[Geowanking] update - open letter to google
schuyler at nocat.net
Wed Aug 10 16:22:00 PDT 2005
* On 10-Aug-2005 at 4:05PM PDT, Jody Garnett said:
> >After you have put the story on your blog, could you please tell
> >http://slashdot.org . This is just the sort of story that slashdot
> >will publish and it has a huge following in the tech community.
> >I don't expect you will get a response from Google unless you publish
> >the letter to a large public forum (like slashdot).
> Ug, just the kind of bad press that google etc don't want. Try and talk
> to them first, I have it went reasonably well. Why start the
> conversation off on bad footing.
I definitely don't want to go on record as a nay-sayer, but I have a
feeling that we're wasting our time with this. Having visited Google
and met the people involved with their maps program, it doesn't seem
to me that they really have the budget or resources to offer the
things that the community would appreciate, as you point out. I can
attempt to make introductions myself, but I think that so broad a
platform of requests and desires would simply overwhelm them, and I'm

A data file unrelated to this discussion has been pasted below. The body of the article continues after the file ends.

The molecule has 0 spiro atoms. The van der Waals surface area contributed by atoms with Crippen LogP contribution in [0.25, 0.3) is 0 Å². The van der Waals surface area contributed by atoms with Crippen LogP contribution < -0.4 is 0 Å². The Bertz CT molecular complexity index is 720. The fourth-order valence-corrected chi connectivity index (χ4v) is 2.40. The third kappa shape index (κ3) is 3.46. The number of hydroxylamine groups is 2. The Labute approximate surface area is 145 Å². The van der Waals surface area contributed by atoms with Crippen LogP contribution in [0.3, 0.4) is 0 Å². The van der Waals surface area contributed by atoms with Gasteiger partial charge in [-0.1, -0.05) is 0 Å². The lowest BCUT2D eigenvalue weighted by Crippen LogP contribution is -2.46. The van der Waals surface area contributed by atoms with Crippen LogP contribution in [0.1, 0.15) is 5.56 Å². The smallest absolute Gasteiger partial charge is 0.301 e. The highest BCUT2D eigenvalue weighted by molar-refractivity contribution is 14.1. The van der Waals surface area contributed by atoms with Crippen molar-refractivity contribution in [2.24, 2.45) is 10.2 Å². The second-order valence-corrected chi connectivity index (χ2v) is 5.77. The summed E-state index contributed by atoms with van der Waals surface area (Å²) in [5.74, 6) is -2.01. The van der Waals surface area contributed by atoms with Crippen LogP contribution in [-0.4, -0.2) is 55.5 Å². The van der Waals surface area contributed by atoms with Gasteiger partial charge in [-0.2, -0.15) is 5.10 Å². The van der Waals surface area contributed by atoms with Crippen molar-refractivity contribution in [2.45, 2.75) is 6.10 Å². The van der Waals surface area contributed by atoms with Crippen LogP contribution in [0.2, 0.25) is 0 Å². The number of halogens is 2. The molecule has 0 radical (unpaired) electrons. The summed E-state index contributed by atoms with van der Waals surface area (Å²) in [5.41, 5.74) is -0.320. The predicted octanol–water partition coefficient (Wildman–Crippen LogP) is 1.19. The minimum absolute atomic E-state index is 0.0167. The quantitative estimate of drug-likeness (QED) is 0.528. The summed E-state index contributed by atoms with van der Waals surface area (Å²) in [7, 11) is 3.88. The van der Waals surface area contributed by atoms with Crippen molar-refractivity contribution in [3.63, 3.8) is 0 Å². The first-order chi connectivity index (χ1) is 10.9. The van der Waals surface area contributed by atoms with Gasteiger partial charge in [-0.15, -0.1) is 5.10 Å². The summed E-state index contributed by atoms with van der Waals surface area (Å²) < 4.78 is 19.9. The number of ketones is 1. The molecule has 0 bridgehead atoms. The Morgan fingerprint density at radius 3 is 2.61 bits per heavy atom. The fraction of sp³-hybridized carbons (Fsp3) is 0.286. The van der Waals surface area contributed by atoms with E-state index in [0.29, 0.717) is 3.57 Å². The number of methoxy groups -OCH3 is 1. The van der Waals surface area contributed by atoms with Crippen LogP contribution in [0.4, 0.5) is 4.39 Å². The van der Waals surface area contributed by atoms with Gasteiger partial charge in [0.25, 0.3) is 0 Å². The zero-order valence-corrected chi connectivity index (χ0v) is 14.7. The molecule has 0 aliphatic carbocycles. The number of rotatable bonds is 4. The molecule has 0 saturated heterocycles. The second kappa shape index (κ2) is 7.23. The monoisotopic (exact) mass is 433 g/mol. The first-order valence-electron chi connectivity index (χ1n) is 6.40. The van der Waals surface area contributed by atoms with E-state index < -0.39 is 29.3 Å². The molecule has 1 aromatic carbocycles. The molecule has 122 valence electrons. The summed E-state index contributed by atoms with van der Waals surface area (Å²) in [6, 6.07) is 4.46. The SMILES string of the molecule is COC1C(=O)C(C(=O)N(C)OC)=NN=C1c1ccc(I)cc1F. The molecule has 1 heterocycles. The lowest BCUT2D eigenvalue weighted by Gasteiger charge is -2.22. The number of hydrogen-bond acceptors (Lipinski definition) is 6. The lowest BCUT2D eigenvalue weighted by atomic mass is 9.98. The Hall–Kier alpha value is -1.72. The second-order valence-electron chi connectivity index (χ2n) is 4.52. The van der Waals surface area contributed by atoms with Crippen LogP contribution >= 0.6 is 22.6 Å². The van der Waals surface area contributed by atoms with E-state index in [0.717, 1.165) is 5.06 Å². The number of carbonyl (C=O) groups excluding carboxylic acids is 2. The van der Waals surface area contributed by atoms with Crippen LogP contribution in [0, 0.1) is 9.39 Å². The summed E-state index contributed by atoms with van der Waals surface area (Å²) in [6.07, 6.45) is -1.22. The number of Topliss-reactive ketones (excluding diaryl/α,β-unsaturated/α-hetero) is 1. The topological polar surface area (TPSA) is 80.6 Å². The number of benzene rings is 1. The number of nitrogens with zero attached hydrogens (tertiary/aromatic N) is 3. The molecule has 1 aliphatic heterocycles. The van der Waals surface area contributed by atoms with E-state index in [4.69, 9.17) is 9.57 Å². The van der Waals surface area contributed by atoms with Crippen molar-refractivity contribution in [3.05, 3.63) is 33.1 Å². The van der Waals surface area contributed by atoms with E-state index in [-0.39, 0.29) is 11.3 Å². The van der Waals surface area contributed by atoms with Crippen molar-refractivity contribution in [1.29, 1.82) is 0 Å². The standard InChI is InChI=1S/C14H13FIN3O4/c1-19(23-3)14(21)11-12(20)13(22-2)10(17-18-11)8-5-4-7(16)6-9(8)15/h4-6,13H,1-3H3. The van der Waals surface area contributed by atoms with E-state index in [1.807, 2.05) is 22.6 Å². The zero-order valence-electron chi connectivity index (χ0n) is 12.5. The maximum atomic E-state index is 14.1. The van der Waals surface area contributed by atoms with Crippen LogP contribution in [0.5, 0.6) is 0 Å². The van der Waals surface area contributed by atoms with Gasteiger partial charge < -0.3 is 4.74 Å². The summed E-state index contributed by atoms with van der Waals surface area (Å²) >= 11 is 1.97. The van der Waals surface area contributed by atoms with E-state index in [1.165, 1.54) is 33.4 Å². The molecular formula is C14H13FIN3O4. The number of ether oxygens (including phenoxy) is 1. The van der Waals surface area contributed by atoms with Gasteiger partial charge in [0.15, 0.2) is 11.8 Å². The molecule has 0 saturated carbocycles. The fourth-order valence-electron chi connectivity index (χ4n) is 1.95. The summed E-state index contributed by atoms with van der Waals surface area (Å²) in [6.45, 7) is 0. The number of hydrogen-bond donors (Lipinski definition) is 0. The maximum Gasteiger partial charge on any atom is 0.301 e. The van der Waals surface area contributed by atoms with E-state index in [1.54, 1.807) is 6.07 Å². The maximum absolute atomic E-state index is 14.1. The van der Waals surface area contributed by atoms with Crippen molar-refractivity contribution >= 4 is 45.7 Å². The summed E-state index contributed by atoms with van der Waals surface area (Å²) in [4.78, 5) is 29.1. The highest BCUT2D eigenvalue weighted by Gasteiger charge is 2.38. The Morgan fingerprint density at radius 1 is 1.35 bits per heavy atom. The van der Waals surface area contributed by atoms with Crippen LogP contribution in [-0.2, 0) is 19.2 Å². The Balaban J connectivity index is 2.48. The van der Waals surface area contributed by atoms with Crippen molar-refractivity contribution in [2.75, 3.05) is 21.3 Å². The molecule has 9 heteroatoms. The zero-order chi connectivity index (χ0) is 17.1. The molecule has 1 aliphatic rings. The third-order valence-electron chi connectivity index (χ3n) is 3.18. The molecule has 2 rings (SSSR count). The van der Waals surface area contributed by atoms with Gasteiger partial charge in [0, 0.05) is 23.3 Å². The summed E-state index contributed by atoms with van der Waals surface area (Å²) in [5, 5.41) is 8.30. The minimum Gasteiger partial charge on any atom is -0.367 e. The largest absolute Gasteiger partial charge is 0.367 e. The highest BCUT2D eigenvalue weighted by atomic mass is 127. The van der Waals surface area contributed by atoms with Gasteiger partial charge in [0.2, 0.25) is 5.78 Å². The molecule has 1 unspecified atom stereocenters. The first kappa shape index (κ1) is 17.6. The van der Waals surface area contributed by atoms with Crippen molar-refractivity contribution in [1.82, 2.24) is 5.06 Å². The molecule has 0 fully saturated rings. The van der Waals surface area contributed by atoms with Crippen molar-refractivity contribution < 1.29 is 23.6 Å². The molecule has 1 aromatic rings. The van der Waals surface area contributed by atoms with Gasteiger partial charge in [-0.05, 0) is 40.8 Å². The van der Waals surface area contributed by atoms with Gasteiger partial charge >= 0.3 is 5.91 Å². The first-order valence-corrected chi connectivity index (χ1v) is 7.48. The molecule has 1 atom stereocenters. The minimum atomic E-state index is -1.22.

not sure that anything would come of it.
The problem, of course, is that Google is a for-profit business,
ostensibly one with shareholder accountability. Unless we can make a
case for how they can justify our requests to their shareholders, we
can't really expect them to bite. Even though what they've done for
mapping on the web is pretty incredible, Google is still hamstrung by
obligations to their data providers. (Insert something her about "...
once you have paid him the Dane-geld / You never get rid of the
I think we have to face the fact that the community must provide for
itself, and that no publically held company is going to go out on a
limb for us. To put it quite bluntly, Google doesn't owe us anything.
If we want Google's (or any other corporation's) help in building the
geospatial web that we all know is possible, then we're going to have
to come up with very tightly targeted proposals that will stand up to
the scrutiny of corporate due diligence.
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